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Resonance frequency measurements of implant stability in vivo. A cross-sectional and longitudinal study of resonance frequency measurements on implants in the edentulous and partially dentate maxilla.

Journal article
Authors N Meredith
K Book
Bertil Friberg
Torsten Jemt
Lars Sennerby
Published in Clinical oral implants research
Volume 8
Issue 3
Pages 226-33
ISSN 0905-7161
Publication year 1997
Published at Institute of Odontology
Institute of Surgical Sciences, Department of Biomaterials
Pages 226-33
Language en
Keywords Aged, Aged, 80 and over, Dental Abutments, Dental Implantation, Endosseous, Dental Implants, Dental Prosthesis Retention, Female, Humans, Male, Middle Aged, Osseointegration, Reproducibility of Results, Signal Processing, Computer-Assisted, Transducers, Vibration
Subject categories Surgical research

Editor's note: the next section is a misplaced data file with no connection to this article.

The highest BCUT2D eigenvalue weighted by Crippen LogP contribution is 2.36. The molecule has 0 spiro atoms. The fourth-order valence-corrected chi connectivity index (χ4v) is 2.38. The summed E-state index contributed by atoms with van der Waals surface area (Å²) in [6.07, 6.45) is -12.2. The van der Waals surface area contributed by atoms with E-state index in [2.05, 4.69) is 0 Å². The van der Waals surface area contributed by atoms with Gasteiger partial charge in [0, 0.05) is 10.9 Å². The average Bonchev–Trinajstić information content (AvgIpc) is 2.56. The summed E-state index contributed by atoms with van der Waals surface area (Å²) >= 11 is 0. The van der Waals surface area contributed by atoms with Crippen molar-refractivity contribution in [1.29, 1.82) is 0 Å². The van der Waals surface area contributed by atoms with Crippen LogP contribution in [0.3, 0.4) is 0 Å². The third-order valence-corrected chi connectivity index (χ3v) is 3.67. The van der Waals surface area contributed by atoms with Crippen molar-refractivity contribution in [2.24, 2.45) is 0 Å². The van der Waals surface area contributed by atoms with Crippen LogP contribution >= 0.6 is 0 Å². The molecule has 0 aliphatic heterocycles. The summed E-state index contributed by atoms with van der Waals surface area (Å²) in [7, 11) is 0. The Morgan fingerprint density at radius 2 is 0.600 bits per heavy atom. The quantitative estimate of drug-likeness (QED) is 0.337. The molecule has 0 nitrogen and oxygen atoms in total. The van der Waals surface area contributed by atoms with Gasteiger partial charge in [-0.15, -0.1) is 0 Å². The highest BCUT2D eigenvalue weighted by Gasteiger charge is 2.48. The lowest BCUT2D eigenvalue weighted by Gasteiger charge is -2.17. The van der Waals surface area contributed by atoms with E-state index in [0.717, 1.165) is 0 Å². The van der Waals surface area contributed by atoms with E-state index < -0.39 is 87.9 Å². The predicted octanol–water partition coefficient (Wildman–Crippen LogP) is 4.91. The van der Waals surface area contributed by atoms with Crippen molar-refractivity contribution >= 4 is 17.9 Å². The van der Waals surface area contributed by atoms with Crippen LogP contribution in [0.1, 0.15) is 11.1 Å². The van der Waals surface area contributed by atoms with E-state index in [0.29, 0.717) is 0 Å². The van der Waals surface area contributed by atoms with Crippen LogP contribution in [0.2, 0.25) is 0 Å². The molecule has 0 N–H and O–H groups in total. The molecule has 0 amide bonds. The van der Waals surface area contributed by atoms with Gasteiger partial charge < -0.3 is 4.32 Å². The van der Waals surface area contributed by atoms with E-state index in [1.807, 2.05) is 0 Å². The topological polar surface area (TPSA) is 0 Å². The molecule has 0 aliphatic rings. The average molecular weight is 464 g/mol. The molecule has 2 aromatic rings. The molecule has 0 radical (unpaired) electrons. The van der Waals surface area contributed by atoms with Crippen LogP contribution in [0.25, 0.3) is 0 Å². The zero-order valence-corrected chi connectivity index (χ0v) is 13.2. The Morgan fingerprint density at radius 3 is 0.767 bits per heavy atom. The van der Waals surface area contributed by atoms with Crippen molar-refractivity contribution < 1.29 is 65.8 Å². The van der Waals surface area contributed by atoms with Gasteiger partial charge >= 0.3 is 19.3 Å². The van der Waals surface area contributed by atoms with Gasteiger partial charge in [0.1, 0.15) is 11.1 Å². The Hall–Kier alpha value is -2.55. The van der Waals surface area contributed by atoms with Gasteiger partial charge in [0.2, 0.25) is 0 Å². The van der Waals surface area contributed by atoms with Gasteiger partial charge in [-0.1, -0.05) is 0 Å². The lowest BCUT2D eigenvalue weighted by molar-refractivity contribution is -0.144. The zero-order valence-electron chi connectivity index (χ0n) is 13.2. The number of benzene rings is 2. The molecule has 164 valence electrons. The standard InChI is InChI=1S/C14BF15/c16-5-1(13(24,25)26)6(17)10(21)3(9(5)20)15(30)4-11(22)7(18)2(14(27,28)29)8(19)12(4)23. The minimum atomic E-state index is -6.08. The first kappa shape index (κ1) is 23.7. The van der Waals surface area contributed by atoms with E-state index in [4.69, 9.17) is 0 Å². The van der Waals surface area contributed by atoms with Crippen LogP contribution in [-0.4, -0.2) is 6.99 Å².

The aim of this investigation was to evaluate the use of resonance frequency measurements in the clinical measurement of implant stability. Resonance frequency measurements are undertaken by measuring the response of a small transducer attached to an implant fixture or abutment. Two groups of patients were selected for study. Group A comprised 9 patients who had a total of 56 implants placed. Resonance frequency measurements were made at fixture installation and repeated 8 months later at abutment connection. The resonance frequency of the implant/transducer system increased for 50 out of the 56 implants from a mean value of 7473 Hz +/- 127 Hz (P < 0.05) to a mean of 7915 Hz +/- 112 Hz (P < 0.05). Two implants had failed to integrate and the resonance frequency of these had fallen. Group B comprised 9 patients who had been provided with fixed prostheses and had a total of 52 implants placed. They were examined 5 years after fixture placement and the prostheses removed. All implants were judged clinically to be osseointegrated. The level of the marginal bone around each implant was calculated by measuring the number of exposed threads on intraoral periapical radiographs and added to the length of each abutment to give a value termed the effective implant length (EIL). Measurements indicated a correlation (R = -0.78, P < 0.01) between EIL and resonance frequency. The results support the hypothesis that the resonance frequency of an implant/transducer system is related to the height of the implant not surrounded by bone and the stability of the implant/tissue interface as determined by the absence of clinical mobility.

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